}
   }

Next steps are to ignore contact bounce on the buttons and play MP3 files in a more consistent order
musicplayerv2

Netduino with Mp3 Shield and 5 button UI

Netduino Mp3 player with 5 button UI

Netduino + SeeedStudio Grove LCD RGB Backlight

For the last year I have been teaching introductory programing classes using Netduino devices and Seeedstudio sensors which were sponsored by Microsoft New Zealand. The kits are based on a Grove Starter Kit for Arduino/Genuino 101 which contain a Grove LCD RGB Backlight display.

Seeedstudio have published an Arduino driver for the display and it looks like Sirsnork used this as the basis for his Netduino NetMF Port. In class a few people have commented that they have had difficulty getting the driver to work on a Netduino 2 or Netduino Plus 2 device.

I think the two main issues are the lack of termination resistors on the Grove RGB Backlight. Possibly the missing R9 & R10 in the picture below?

SeeedStudioRGBLCDBack

I have found the easiest way to work around this issue is to have another I2C device (In this case it’s a Grove 3 Axis Accelerometer ±16G)

SeeedStudioNetduinoAndRGBLCD

The other is the need to strobe the Serial Data Line (SDA) of the I2C port on later Netduino devices to get it to work

using System;
using System.Threading;
using Microsoft.SPOT.Hardware;
using SecretLabs.NETMF.Hardware.Netduino;

namespace SeeedStudio.Grove.RGBLCD
{
   public class Program
   {
      public static void Main()
      {
         using (OutputPort i2cPort = new OutputPort(Pins.GPIO_PIN_SDA, true))
         {
            i2cPort.Write(false);
         }

.....

With the I2C bus terminated and the SDA port strobe I have found the Netduino and display work as expected.

NetMF Electric Longboard Part 2

In part 1 I got the wireless WiiChuck working with a plug n play setup using a SeeedStudio Grove base shield, Wii Chuck adaptor, modified 5CM cable and FEZ Lemur. The FEZ Lemur is limited to a 5VDC supply which wasn’t going to work so well with the 6VDC output of my HobbyKing HK150 ESC without some extra electronics.

GHI Electronics also sell the FEZ Panda III which has a 6VDC-9VDC voltage range and more processing power which would be useful for my next project a dual motor longboard with traction control and anti lock braking .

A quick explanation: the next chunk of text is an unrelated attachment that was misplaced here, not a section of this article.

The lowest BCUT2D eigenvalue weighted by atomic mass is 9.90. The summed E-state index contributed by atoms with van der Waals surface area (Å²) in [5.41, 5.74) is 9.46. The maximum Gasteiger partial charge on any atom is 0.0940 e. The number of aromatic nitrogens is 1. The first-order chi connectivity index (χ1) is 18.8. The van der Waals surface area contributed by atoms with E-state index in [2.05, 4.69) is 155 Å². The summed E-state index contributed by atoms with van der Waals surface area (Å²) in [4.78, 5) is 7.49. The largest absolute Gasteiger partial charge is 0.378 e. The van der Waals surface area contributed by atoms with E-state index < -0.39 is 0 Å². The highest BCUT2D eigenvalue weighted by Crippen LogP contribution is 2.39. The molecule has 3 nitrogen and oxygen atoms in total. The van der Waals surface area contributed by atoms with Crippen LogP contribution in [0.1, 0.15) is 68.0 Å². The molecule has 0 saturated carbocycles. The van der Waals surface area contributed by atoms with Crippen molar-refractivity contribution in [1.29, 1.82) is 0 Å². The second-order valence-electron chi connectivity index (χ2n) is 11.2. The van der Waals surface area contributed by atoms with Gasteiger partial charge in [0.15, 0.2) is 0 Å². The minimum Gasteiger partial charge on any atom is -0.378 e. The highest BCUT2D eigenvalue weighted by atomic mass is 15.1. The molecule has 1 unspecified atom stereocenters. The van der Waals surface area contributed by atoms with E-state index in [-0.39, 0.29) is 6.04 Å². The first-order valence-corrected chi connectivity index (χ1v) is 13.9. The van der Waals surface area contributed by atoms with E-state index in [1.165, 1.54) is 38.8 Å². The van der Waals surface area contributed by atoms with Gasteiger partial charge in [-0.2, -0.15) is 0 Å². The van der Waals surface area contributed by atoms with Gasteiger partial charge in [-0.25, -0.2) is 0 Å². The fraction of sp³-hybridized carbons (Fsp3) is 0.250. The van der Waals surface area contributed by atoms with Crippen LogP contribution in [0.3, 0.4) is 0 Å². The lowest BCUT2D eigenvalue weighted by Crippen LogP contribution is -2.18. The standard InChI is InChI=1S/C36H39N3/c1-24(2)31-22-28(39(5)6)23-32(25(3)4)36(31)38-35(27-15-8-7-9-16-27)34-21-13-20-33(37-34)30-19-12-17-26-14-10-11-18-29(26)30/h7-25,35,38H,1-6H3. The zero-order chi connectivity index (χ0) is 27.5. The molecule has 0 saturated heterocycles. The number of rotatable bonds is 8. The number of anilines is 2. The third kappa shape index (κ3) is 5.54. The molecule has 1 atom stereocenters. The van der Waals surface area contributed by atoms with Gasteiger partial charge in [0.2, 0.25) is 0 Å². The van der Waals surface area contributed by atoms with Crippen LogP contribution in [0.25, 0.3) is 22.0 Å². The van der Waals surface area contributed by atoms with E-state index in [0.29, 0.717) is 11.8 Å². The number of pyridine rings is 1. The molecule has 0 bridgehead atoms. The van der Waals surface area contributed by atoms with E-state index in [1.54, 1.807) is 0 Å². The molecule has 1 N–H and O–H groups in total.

I also figured vibration could be a problem for the plug n play setup so I built a custom shield for my wireless Wii Chuck dual motor longboard control using an Arduino protoshield, and a Wii-Nunchuck breakout board. The shield provides a solid mount for the wireless Wii chuck dongle and power for the NetMF board from the output of the ESC.

 

FEZ Panda III Protoshield for longboard with RC Servo for testing

FEZ Panda II Protoshield for longboard RC Servo test

I tested the shield wiring using a Radio Control (RC) Servo so the scope of disaster was greatly reduced. (The red jumper wire is supplying 3v3 to the servo for testing)

using System;
using System.Threading;
using Microsoft.SPOT;
using Microsoft.SPOT.Hardware;
using Toolbox.NETMF.Hardware;

public class Program
{
   private const int NunchukYMinimum = 0;
   private const int NunchukYMaximum = 255;
   private const int PWMPeriodMicroseconds = 20000;
   private const int DurationMinimum = 1250;
   private const int DurationMaximum = 1750;

   public static void Main()
   {
      WiiNunchuk Nunchuk = new WiiNunchuk();
      PWM pwm = new PWM(GHI.Pins.FEZPandaIII.PwmOutput.D6, PWMPeriodMicroseconds, DurationMinimum, PWM.ScaleFactor.Microseconds, false);

      pwm.Start();

      while (true)
      {
         // Reads all values
         Nunchuk.Read();

         Debug.Print(Nunchuk.AnalogStickX.ToString() + " " + Nunchuk.AnalogStickY.ToString());

         uint duration = (uint)map(Nunchuk.AnalogStickY, NunchukYMinimum, NunchukYMaximum, DurationMinimum, DurationMaximum);

         Debug.Print("Duration " + duration.ToString());
         pwm.Duration = duration;

         Thread.Sleep(100);
      }
   }

   private static long map(long x, long inputMinimum, long inputMaximum, long outputMinimum, long outputMaximum)
   {